[12:04] There’s always the interesting, creative ones. I still laugh about one that was – and I’m going to edit myself here, because somebody did a wonderful job of sending us… They spoofed an email address… So that’s from [fill in the expletive] f@u.com, and then the subject was just F U. And that was that. [laughs] And it was like “I applaud your work… The work ethic you have in order to do something like that.” That’s intense.

A lot of effort.

So much effort, for so little gain… But things like that, they pile up pretty quickly. I ran SeattleJS for a while, for quite some time, and there gets to be a point where going out into JS-related events, going to conferences etc. I already know what questions are gonna be asked here that are gonna be trolly. Someone’s gonna walk up and do it at some point, and they’re gonna hope for a soundbite out of me… And that gets tiring. I’ve never had to deal with that at a job before, but alas that happens here. Public-facing is public-facing.

So I’ve kind of been working in Node for a while, long enough to see npm from kind of a project and become a company… And I’ve noticed over this time npm, whether that’s the CLI, whether that’s whoever makes decisions at the registry - it’s just a huge target for abuse from the community… And many frustrations, whether or not npm really has much to do with it at all, seem to get directed at npm.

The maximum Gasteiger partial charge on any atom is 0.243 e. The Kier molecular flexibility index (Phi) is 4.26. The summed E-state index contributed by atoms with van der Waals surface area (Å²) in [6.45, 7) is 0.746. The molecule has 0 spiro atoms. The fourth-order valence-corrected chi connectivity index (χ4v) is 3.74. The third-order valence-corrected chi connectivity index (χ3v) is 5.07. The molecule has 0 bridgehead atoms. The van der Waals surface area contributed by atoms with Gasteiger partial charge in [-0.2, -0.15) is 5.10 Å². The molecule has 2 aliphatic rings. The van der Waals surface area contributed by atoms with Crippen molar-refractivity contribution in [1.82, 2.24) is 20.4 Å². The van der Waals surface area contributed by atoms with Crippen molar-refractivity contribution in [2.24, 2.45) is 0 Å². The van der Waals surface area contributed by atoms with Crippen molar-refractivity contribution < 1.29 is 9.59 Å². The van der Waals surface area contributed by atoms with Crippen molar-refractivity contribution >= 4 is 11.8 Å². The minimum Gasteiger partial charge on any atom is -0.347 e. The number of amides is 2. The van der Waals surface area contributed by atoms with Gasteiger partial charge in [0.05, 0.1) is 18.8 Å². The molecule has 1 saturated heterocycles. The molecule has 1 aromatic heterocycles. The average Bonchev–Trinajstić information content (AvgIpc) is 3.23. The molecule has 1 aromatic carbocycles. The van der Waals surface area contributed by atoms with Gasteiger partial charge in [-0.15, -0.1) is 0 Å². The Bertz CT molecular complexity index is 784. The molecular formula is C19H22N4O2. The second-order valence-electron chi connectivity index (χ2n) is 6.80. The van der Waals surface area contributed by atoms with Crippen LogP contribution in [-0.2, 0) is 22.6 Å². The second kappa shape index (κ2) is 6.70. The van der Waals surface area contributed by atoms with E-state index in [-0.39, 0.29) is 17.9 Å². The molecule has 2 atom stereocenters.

This is just my perspective as an outsider, and maybe you have a different perspective, but why do you think that is? What is it about npm that makes it catch all this heat from people?

[16:21] There’s gonna be a few things that go into this… First and foremost, while I actually believe that this is a small subset of people that get frustrated or upset, they’re a loud subset… But there are trolls; those do exist. Trolls are gonna troll. I can’t even – I’m almost not interested to find out why someone would do that; that is who they are, and they’ve decided to do that. But on the other end of things, there are a lot of people who get upset at npm.

I used to work with Forest, and Forest said something to me at one time, when I asked him how he dealt with complaints about things like this… For people that expect things to just work, technology is something that’s just happening to them; and npm is – I’ll pat myself on the back for this, even though I don’t… I’ll pat my team, I’ll pat a bunch of people on the back about this kind of stuff - like, npm just works, so frequently that people forget. They just forget. A lot of people don’t even know it’s a company. They’re just like, “Yeah, this is a thing… It’s just here. I type and it does the thing that I need it to do while I have JavaScript.”

And if you are just trying to do your job, like “I’m just trying to do my job” and that seems to be the source of your ire at the time… Like if you’re just trying to do your job and then one day you can’t because something broke, then you’re probably pretty mad at it… Because you didn’t even think about it before, but now it’s blocking you.